SOURCE: Freedonia Group, Inc.

October 12, 2006 11:30 ET

U.S. Cosmetic Surgery Product Demand to Reach $2.4 Billion in 2010

CLEVELAND, OH -- (MARKET WIRE) -- October 12, 2006 -- Demand for materials and equipment used in cosmetic surgery procedures is forecast to increase 9.0 percent per year to $2.4 billion. America's obsession with youth is driving growth in cosmetic procedures, which are forecast to grow 9.1 percent per year to 17.5 million in 2010, valued at $17.3 billion. Best opportunities are expected in nonsurgical procedures (such as injections, dermal resurfacing and microdermabrasion) due to consumer preferences for less invasive treatments. However, demand for surgical products will continue to be strong in areas such as implants, where there are no significant alternatives. These and other trends are presented in "Cosmetic Surgery Products," a new study from The Freedonia Group, Inc., a Cleveland-based industry market research firm.

Injectables will register the fastest growth, with sales forecast to increase over 15 percent annually through 2010. Growth in this sector boomed with the introduction of BOTOX (Allergan) in the 1990s when it was used for "off label" wrinkle treatments. Further growth was achieved when BOTOX achieved FDA approval for cosmetic indications in 2002 and hyaluronic acid injections became available in December 2003. Two hyaluronic acid tissue filler products were launched on the US market in 2004, one in 2005 and one in 2006. Several others are in development, awaiting FDA approval. Since 2003, hyaluronic acid injections have achieved extraordinary growth, and these products accounted for 61 percent of total tissue filler demand in 2005. Going forward, the aggregate injections segment will benefit from new product introductions, most notably tissue fillers based on synthetic polymers.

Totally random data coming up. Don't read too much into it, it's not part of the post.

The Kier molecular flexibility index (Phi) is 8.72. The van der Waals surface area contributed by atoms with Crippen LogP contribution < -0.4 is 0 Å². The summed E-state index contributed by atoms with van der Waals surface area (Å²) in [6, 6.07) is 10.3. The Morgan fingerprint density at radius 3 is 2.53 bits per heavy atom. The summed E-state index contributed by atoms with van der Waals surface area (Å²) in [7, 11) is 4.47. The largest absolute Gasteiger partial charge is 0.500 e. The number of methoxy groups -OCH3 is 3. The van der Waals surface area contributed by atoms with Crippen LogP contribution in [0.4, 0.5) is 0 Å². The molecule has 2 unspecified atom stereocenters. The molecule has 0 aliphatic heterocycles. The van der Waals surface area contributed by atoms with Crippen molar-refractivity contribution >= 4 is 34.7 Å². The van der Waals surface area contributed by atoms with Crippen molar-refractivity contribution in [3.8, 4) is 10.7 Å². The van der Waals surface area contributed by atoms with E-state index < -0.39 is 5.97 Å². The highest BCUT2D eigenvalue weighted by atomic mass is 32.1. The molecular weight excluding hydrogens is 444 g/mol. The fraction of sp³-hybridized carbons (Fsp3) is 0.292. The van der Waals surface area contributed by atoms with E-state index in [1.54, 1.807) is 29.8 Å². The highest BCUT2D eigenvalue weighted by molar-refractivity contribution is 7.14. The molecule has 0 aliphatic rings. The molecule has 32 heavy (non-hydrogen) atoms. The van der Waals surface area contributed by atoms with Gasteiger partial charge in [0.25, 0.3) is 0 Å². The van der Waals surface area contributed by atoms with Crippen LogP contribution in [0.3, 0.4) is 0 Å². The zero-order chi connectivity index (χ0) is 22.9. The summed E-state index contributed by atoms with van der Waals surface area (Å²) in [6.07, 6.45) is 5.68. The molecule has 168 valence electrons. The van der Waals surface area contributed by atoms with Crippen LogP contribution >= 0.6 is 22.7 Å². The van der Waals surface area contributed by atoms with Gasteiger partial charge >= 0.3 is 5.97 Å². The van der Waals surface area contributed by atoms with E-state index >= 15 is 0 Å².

In 2005, equipment accounted for 38 percent of total cosmetic surgery product demand. Demand will be driven by gains in the use of microdermabrasion machines and a variety of other new equipment types, as well as continued steady growth in the large laser market. Demand for implants is forecast to rise 7.4 percent per year through 2010. Gains will be driven by an increasing acceptance of plastic surgery, positive clinical evaluations affirming the safety of implants and a growing desire to enhance personal appearance to improve self-esteem. Breast implants will achieve more rapid gains than other implants in part due to the expected return of silicone-gel filled breast implants to the U.S. market.

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